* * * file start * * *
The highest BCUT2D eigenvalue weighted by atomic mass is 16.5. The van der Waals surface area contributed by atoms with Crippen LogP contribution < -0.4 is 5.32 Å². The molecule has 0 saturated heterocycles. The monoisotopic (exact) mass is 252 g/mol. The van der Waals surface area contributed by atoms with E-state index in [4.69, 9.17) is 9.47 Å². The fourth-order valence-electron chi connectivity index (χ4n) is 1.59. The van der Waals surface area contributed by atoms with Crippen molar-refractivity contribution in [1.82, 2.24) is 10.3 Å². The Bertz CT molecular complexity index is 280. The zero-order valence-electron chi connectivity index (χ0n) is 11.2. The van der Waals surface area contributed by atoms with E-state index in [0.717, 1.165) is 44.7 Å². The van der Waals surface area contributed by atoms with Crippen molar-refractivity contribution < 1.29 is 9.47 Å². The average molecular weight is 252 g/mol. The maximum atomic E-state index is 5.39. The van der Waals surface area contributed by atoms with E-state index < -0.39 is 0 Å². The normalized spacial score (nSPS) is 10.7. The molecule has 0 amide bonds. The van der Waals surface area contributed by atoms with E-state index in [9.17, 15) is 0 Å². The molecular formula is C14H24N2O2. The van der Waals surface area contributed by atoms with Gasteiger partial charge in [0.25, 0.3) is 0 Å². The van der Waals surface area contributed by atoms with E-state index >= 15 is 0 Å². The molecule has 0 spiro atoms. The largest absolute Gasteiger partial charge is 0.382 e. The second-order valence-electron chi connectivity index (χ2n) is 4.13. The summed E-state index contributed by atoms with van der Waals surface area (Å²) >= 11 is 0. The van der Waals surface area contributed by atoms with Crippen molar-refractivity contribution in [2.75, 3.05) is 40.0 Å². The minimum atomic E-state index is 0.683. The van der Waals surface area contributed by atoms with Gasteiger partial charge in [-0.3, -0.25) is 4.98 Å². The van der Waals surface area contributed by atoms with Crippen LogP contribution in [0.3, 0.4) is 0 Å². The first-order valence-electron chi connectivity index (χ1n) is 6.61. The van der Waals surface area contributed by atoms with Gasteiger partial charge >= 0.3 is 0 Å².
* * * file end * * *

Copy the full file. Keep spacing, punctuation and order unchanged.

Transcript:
The highest BCUT2D eigenvalue weighted by atomic mass is 16.5. The van der Waals surface area contributed by atoms with Crippen LogP contribution < -0.4 is 5.32 Å². The molecule has 0 saturated heterocycles. The monoisotopic (exact) mass is 252 g/mol. The van der Waals surface area contributed by atoms with E-state index in [4.69, 9.17) is 9.47 Å². The fourth-order valence-electron chi connectivity index (χ4n) is 1.59. The van der Waals surface area contributed by atoms with Crippen molar-refractivity contribution in [1.82, 2.24) is 10.3 Å². The Bertz CT molecular complexity index is 280. The zero-order valence-electron chi connectivity index (χ0n) is 11.2. The van der Waals surface area contributed by atoms with E-state index in [0.717, 1.165) is 44.7 Å². The van der Waals surface area contributed by atoms with Crippen molar-refractivity contribution < 1.29 is 9.47 Å². The average molecular weight is 252 g/mol. The maximum atomic E-state index is 5.39. The van der Waals surface area contributed by atoms with E-state index < -0.39 is 0 Å². The normalized spacial score (nSPS) is 10.7. The molecule has 0 amide bonds. The van der Waals surface area contributed by atoms with E-state index in [9.17, 15) is 0 Å². The molecular formula is C14H24N2O2. The van der Waals surface area contributed by atoms with Gasteiger partial charge in [0.25, 0.3) is 0 Å². The van der Waals surface area contributed by atoms with E-state index >= 15 is 0 Å². The molecule has 0 spiro atoms. The largest absolute Gasteiger partial charge is 0.382 e. The second-order valence-electron chi connectivity index (χ2n) is 4.13. The summed E-state index contributed by atoms with van der Waals surface area (Å²) >= 11 is 0. The van der Waals surface area contributed by atoms with Crippen molar-refractivity contribution in [2.75, 3.05) is 40.0 Å². The minimum atomic E-state index is 0.683. The van der Waals surface area contributed by atoms with Gasteiger partial charge in [-0.3, -0.25) is 4.98 Å². The van der Waals surface area contributed by atoms with Crippen LogP contribution in [0.3, 0.4) is 0 Å². The first-order valence-electron chi connectivity index (χ1n) is 6.61. The van der Waals surface area contributed by atoms with Gasteiger partial charge >= 0.3 is 0 Å².